Two Newfoundand and Labrador organizations are hoping new sexual assault survivor care kits help people who are disclosing details about an assault.
The N.L. Sexual Assault Prevention and Crisis Centre in St. John's and Mokami Status of Women Council and Crisis Centre in Happy Valley-Goose Bay have created the kits for health centres, meant to provide basic necessities for people disclosing details in a hospital setting or to police at their home.
"Having to deal with kind of less supportive institutions, whether that is in a health setting or legal setting or with your family or friends, we're just kind of surrounded often by messages that are of less support," said Deirdre Connolly, the sexual violence prevention co-ordinator with the Newfoundland and Labrador Sexual Assault Crisis and Prevention Centre.
"In offering just one safe space, one safe conversation … you can really dramatically increase somebody's capacity to heal."
While accompanying a survivor to the hospital as a support person, Connolly said she realized there were gaps that could be fixed by organizations like the one she works for.
She began working to create the kits with items like a chocolate bar, toothpaste and a toothbrush, bottle of water, deodorant, face wipes, pregnancy test, tampons and pads and an informational handout.
Connolly said the Mokami Status of Women Council was the perfect partner, as the council already runs the Women Helping Women program that provides basic items to those in need. The council then contacted Ulnooweg Indigenous Communities Foundation, which agreed to fund the program with $6,000.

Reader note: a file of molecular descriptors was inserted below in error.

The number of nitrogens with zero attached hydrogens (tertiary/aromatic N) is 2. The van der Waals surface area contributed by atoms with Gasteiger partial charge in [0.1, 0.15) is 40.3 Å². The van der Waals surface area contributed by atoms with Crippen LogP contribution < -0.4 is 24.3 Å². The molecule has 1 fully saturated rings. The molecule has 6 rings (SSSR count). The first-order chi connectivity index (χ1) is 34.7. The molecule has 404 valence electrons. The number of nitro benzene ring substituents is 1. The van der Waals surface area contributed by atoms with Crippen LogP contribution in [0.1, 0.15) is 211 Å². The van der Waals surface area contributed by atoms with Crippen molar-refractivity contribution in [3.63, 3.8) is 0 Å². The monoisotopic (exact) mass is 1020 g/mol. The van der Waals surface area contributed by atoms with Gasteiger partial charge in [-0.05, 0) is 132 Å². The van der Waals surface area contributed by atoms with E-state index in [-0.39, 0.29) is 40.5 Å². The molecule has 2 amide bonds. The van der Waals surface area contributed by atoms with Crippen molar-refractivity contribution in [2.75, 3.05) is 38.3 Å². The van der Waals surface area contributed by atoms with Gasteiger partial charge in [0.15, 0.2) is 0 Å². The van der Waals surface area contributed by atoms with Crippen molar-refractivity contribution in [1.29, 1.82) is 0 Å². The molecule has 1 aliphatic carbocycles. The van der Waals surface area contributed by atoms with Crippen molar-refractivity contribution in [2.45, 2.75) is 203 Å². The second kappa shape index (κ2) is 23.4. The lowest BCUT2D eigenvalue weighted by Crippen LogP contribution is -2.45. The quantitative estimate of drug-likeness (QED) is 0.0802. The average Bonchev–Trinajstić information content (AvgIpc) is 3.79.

"We want survivors to know that they're believed and cared for and supported and so we just thought this was a great way to do that," said Stacey Hoffe, executive director of the Mokami Status of Women Council.
Simple act of care can dramatically help healing
Through talking with survivors, the centre has learned that one positive experience during the disclosure experience in a hospital can help the survivor on their healing journey immensely, Connolly said.
"They will get better, faster," she said. "They will perceive what happened to them less traumatically than someone who doesn't get that one positive experience."
The kits can be a material symbol of that and help combat "secondary wounding" that can happen if a person has a traumatic experience while disclosing the incident, Connolly said.
The kits, which will be assembled by youths, will hopefully be in clinics within the next month, Connolly said. Hoffe said having the kits assembled by youth helps share information about sexual violence with the next generation.
Sexual violence still pervasive, community-based solutions needed: Connolly
While the care kits are for people receiving medical care after being a victim of sexual violence, Connolly said not all people get that care.
Connolly said the purpose of the care kit is to facilitate a more humane and comforting experience for those who choose to take that route. She said reporting sexual violence to the authorities or any community member, should be entirely left to the survivor.
Another potential positive addition to the system in Labrador would be the SANE program, she said. The program trains nurses in how to administer a sexual assault kit, which can be used to gather DNA and other evidence of an assault. She said sexual violence continues to be pervasive in communities and needs community-based solutions.
"It's not something that happens exclusively in the evening, in the night, in the dark, in the shadows. It's something that's happening in our homes where we're meant to feel safe with people were met with people were meant to trust," Connolly said.
Connolly said a first step is to encourage more conversations and education about sexual violence and teaching people how to support and respond to survivors of sexual violence in day-to-day life to help them heal.